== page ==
Humans are highly social beings, yet people with social anhedonia experience reduced interest in or reward from social situations. Social anhedonia is a key facet of schizotypal personality, an important symptom of schizophrenia, and increasingly recognized as an important feature in a range of other psychological disorders. However, to date, there has been little examination of the similarities and differences in social anhedonia across diagnostic borders. Here, our goal was to conduct a selective review of social anhedonia in different psychological and life course contexts, including the psychosis continuum, depressive disorder, posttraumatic stress disorder, eating disorders, and autism spectrum disorders, along with developmental and neurobiological factors. Current evidence suggests that the nature and expression of social anhedonia vary across psychological disorders with some groups showing deficient learning about, enjoyment from, and anticipation of the pleasurable aspects of social interactions, while for others, some of these components appear to remain intact. However, study designs and methodologies are diverse, the roles of developmental and neurobiological factors are not routinely considered, and direct comparisons between diagnostic groups are rare-which prevents a more nuanced understanding of the underlying mechanisms involved. Future studies, parsing the wanting, liking, and learning components of social reward, will help to fill gaps in the current knowledge base. Consistent across disorders is diminished pleasure from social situations, subsequent withdrawal, and poorer social functioning in those who express social anhedonia. Nonetheless, feelings of loneliness often remain, which suggests the need for social connection is not entirely absent. Adolescence is a particularly important period of social and neural development and may provide a valuable window on the developmental origins of social anhedonia. Adaptive social functioning is key to recovery from mental health disorders; therefore, understanding the intricacies of social anhedonia will help to inform treatment and prevention strategies for a range of diagnostic categories.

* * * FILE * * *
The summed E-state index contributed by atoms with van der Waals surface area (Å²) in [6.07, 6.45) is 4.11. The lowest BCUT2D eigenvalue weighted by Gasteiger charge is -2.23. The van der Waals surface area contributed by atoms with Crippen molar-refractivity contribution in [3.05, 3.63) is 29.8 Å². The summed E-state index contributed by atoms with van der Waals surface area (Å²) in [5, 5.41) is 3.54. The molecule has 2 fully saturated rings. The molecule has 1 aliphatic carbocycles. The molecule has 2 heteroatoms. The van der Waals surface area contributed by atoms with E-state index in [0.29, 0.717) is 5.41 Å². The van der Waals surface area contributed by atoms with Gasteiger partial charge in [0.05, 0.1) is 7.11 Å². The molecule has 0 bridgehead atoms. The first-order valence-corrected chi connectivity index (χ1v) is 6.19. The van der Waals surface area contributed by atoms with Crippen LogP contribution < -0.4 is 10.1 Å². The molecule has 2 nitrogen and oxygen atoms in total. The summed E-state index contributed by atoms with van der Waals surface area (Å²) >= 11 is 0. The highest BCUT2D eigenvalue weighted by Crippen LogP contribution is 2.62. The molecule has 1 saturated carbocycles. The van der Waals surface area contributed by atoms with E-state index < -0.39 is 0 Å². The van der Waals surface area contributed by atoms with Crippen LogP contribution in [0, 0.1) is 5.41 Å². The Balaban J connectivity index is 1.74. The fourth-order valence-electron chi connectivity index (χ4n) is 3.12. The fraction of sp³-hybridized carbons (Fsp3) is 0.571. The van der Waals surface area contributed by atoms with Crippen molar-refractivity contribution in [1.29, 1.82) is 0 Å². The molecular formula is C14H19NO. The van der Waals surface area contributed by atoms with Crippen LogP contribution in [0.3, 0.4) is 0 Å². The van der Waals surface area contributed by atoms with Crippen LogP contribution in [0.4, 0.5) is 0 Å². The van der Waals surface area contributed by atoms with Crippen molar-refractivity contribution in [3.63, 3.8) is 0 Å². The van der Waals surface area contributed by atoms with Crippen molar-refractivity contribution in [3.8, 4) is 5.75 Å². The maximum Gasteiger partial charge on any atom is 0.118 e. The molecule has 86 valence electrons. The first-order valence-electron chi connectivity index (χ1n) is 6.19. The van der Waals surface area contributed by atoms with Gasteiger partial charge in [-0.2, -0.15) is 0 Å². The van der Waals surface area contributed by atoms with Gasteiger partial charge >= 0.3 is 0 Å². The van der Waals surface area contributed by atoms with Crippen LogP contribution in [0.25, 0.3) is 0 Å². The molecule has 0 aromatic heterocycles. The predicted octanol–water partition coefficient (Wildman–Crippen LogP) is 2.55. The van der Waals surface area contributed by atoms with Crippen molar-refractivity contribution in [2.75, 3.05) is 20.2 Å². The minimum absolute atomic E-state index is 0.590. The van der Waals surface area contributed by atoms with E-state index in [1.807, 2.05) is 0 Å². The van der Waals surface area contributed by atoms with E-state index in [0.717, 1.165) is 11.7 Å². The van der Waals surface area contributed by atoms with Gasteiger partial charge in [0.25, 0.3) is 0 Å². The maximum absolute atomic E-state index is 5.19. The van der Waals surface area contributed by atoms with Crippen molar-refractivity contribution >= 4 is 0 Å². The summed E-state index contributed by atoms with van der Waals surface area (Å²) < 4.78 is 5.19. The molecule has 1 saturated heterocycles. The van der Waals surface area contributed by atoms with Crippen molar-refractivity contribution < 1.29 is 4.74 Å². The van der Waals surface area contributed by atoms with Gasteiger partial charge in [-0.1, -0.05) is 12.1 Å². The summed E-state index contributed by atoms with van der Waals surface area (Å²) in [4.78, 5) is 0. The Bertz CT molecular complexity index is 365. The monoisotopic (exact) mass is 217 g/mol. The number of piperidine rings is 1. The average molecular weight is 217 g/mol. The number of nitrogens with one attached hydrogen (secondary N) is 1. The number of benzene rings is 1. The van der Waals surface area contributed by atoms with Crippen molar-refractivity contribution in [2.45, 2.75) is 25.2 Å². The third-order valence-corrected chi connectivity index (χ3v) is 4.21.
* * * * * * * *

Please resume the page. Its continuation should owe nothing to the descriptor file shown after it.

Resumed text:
Barkus, E. & Badcock, J. C. (2019). A transdiagnostic perspective on social anhedonia. Frontiers in Psychiatry, 10 (APR), 216-1-216-15.